1 Kings 1:40 New International Version

And all the people went up after him, playing pipes and rejoicing greatly, so that the ground shook with the sound.

Berean Study Bible

All the people followed him, playing flutes and rejoicing with such a great joy that the earth was split by the sound.

Which version is more accurate?

2 Answers 2


Indeed, the literal meaning of the word בָּקַע is to cleave, break open or through. However, we must remind ourselves that Hebrew has no abstract nouns and must use verbal-nouns to describe feelings and emotions.

For example, אַף is nostril, or nose. However, it is often (correctly) translated "anger" which means that a person who is angry is described as "nosing" - ie, breathing heavily.

The same is true in other circumstances. The Hebrew is highly idiomatic and so translating some words literally makes no sense. 1 Kings 1:40 is a good example of this. Thus, I would render 1 Kings 1:40 as either:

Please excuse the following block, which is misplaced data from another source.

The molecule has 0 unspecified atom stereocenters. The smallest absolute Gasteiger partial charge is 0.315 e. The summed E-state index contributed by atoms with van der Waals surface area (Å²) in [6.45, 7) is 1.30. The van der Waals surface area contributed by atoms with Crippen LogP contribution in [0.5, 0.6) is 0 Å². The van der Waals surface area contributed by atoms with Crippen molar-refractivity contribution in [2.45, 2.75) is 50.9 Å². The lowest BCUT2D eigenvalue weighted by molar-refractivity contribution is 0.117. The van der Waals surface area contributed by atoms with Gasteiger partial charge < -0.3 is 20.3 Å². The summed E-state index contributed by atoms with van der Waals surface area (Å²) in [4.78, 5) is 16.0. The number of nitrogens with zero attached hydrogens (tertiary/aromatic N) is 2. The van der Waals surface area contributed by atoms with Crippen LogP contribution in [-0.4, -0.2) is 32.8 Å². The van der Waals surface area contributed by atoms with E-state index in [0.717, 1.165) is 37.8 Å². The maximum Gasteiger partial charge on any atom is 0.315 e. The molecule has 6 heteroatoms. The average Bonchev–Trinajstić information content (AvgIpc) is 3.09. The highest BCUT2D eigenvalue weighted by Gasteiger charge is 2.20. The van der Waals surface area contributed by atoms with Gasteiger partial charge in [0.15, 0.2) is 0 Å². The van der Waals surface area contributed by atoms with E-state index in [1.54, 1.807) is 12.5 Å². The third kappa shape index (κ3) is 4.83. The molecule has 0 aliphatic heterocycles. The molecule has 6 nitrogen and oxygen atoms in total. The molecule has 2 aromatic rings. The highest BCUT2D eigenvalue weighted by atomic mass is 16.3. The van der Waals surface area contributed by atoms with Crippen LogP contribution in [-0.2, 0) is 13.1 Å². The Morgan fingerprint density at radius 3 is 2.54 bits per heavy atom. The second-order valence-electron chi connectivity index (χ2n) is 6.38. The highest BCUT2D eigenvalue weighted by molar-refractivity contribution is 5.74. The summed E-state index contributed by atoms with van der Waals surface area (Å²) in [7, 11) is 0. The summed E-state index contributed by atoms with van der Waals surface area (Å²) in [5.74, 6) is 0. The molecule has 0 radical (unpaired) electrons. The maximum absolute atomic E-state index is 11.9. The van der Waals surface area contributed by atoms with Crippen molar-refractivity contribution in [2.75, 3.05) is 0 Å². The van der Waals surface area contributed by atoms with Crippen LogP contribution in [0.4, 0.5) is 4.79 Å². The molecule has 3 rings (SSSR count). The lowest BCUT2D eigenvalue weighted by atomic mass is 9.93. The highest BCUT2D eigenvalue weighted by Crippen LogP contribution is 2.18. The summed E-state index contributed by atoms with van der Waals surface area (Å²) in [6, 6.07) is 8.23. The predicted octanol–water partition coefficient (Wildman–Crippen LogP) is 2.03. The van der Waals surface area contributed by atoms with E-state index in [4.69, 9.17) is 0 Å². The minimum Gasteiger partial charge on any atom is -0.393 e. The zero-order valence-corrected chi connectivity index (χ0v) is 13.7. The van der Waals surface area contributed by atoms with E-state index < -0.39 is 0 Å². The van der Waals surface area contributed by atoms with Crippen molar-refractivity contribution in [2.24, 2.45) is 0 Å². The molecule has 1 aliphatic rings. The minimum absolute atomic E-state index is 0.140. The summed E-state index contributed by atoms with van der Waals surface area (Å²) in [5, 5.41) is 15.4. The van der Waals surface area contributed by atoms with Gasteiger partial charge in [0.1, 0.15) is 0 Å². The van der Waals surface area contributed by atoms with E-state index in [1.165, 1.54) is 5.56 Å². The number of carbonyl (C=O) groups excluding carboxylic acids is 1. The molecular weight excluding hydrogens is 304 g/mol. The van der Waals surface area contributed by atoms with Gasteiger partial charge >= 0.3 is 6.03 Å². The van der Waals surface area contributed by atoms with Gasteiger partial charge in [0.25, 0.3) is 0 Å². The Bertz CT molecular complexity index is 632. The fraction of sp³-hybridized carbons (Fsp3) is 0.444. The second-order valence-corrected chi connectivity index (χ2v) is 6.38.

• ... the earth seemed to burst open with their joyful sound,


  • the earth shook with their joyful sound

Both of these idiomatic renderings have plenty of support among the many versions available. BDB lists 1 Kings 1:40 as "hyperbolic" supporting the above non-literal understanding.


The literal meaning is indeed "split," not "shook."

You can find the Hebrew of the verse here:


This is the part you're looking for:

וַתִּבָּקַע הָאָרֶץ

That first word, v'tibbaqa`, has a root of bq`, so we can look it up in Brown Driver Briggs by that:


You can see the entry in the rightmost column; it's the last major entry in that column. It starts with the Qal. We follow to the next page...


...to see the Niphal, which is used in this verse, and you can see that it means "be cleft, rent open" or "to burst open" and it even includes a reference to this very verse, "1 K 1^40".

They note that it's hyperbole. But technically it could mean that the earth was actually split open.

Here you can see how a wide variety of translations render it:


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